I do think I might have an idea for the people who envy of the newfound fortune of Facebook staffs and investors, they can simply band together and create a competitive social platform (i.e., similar or better than Facebook) which will share whatever fortune derives from running such a social platform to all social members.  It’s just that they do have to convince businesses around the world to advertise with this particular social platform, and if the business takes off the social members within this particular social platform will reap the shared profits.  Perhaps, they can too have an IPO and all social members will share the profits from having a successful IPO (if the IPO is successful though).  Nonetheless, they have to address how much profits to be shared with new members and veteran members.  They might have to come up with a very complicate mathematical formula to distribute whatever profit there is to all of their social members, or else some people will definitely complain that they have not received the fair portion of the profit.

I don’t think we should hate Facebook staffs and investors for their newfound wealth that derived from Facebook IPO debut, because Facebook IPO debut followed a well accepted corporate structure in regarding to how a private company allowed itself to become a publicly trade company.  The people who hate to see Facebook becomes successful can always cancel their Facebook accounts.  Also, they can band together to create a social platform that allows sharing profit as to how I had described in a previous paragraph.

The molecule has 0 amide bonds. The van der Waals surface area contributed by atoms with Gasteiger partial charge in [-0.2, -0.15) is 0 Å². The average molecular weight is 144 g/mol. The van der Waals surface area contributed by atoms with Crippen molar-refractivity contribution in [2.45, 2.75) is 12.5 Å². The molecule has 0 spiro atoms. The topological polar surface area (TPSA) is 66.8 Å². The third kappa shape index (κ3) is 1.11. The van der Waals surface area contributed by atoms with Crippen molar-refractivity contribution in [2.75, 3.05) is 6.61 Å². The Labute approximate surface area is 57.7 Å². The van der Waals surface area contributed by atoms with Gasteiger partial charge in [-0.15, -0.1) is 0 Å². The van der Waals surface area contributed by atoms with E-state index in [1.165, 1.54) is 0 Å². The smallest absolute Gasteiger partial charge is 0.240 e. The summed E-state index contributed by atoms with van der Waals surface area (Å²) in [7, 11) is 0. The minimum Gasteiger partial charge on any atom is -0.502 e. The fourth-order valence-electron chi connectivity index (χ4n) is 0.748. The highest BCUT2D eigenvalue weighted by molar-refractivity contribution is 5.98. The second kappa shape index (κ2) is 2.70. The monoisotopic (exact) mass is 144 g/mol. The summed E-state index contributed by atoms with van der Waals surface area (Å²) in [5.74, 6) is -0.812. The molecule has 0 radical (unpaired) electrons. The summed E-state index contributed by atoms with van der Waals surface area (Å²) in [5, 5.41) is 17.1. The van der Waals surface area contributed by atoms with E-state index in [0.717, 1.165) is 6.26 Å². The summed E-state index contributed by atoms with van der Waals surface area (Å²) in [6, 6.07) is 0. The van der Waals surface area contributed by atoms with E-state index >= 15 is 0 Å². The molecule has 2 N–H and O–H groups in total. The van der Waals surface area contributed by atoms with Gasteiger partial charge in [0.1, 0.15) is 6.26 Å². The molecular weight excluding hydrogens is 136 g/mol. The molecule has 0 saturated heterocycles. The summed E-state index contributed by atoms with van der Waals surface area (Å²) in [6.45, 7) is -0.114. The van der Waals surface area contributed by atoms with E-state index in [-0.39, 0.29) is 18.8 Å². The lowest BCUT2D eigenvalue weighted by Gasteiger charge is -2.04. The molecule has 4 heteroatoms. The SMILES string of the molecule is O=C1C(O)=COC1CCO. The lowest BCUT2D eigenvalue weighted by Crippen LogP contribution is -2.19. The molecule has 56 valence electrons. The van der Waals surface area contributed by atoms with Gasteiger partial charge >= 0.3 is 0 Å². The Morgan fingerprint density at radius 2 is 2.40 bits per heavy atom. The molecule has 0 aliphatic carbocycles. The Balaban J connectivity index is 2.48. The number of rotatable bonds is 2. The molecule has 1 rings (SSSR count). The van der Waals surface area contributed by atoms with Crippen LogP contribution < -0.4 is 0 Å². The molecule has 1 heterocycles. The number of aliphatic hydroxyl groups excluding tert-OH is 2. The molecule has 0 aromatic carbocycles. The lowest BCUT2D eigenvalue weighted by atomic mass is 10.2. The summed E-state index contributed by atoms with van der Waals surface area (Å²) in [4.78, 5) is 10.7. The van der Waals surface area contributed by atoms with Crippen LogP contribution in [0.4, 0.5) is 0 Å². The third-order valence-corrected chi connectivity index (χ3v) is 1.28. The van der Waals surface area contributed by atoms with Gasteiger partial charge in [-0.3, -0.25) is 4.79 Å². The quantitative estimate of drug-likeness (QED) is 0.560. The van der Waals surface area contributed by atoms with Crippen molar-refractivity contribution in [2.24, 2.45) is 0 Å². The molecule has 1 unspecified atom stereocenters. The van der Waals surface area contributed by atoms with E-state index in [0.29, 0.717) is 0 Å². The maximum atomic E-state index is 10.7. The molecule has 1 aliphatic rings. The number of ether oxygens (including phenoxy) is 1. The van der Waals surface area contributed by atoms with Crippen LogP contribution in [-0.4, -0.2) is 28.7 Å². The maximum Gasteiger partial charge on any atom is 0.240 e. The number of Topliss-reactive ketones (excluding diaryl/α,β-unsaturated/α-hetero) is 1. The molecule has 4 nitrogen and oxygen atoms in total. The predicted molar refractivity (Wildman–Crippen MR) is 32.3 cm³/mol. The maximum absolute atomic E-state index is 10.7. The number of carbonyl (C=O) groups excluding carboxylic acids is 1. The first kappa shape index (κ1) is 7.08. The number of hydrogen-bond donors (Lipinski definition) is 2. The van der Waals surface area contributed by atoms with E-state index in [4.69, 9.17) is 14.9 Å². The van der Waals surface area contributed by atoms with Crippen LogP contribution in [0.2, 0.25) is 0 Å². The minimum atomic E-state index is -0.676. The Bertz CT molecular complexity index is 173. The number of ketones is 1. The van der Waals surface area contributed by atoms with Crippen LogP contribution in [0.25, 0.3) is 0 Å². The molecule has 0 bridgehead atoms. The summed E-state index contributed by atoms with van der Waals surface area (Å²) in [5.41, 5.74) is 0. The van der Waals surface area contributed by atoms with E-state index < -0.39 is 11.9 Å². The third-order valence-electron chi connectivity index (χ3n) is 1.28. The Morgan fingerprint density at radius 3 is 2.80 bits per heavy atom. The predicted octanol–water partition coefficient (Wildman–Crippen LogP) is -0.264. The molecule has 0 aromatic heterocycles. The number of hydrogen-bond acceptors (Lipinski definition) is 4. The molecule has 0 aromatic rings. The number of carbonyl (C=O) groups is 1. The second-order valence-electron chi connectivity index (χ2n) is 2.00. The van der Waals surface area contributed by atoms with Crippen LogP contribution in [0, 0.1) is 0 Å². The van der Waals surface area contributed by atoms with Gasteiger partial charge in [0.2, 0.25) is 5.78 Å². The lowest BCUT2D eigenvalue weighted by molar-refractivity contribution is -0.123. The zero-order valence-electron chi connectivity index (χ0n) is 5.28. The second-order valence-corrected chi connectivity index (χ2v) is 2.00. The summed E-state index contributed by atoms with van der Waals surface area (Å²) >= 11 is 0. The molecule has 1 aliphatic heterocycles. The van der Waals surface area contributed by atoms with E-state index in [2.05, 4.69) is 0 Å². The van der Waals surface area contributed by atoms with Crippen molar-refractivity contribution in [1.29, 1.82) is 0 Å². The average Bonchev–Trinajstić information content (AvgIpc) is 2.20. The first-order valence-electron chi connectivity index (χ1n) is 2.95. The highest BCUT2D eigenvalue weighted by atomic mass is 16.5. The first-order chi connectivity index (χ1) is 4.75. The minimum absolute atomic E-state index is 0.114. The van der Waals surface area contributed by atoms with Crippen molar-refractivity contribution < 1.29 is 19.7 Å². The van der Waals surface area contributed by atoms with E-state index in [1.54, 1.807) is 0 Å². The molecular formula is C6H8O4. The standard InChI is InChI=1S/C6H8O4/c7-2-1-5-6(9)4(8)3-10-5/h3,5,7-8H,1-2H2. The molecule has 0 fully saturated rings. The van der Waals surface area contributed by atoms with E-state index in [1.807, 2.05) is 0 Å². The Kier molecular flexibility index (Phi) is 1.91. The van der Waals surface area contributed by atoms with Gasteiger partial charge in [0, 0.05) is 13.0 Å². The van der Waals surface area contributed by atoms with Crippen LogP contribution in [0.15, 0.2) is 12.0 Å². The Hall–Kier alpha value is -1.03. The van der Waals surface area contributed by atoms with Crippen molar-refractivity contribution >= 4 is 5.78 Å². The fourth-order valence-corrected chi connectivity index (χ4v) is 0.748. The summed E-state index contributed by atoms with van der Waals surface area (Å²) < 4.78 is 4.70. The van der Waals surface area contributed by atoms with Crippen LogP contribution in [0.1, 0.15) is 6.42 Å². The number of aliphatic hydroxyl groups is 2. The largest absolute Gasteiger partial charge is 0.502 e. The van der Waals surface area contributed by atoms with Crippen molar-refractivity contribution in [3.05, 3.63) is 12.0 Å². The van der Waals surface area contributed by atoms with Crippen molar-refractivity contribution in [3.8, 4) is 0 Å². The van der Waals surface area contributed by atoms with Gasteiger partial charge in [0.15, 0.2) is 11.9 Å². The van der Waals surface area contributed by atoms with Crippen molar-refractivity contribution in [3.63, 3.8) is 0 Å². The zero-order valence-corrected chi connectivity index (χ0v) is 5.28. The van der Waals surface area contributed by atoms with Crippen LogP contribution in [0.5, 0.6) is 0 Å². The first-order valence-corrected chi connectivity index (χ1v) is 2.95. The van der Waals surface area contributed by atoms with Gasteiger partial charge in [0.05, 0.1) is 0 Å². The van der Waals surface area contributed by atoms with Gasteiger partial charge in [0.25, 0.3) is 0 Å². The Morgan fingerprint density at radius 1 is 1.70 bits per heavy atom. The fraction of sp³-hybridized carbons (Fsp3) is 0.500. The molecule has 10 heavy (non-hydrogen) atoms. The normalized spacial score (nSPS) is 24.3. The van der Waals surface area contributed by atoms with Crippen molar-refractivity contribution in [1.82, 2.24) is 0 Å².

In regarding to the future of Facebook stock, I don’t think anyone will definitely know.  Facebook is a company that has a lot social members (as in 900 million users or more) and yet it cannot generate the level of revenues that people are expecting it would.  Furthermore, Facebook type of business is all about being excellent in retaining happy members, because unhappy members can always just leave Facebook for a competitor in matter of a second.  People can always leave Facebook for something better or newer or fresher.  In upcoming days, Facebook has to come out with services that are stickier than just allowing people to be connected and stay happy, because happiness can be very moody sometimes — as in I’m happy now, but how about a few minutes later?  Sure, people love to connect, and Facebook is good at this, but there will always be plenty of alternative social platforms and web services that are also excel at allowing people to feel socially.  Facebook future will have to rely on convincing its members that not only they have to be connected and stay happy within Facebook, but they also have to click onto Facebook ads and do whatever else that can generate the kind of revenue that Facebook shareholders have hoped for.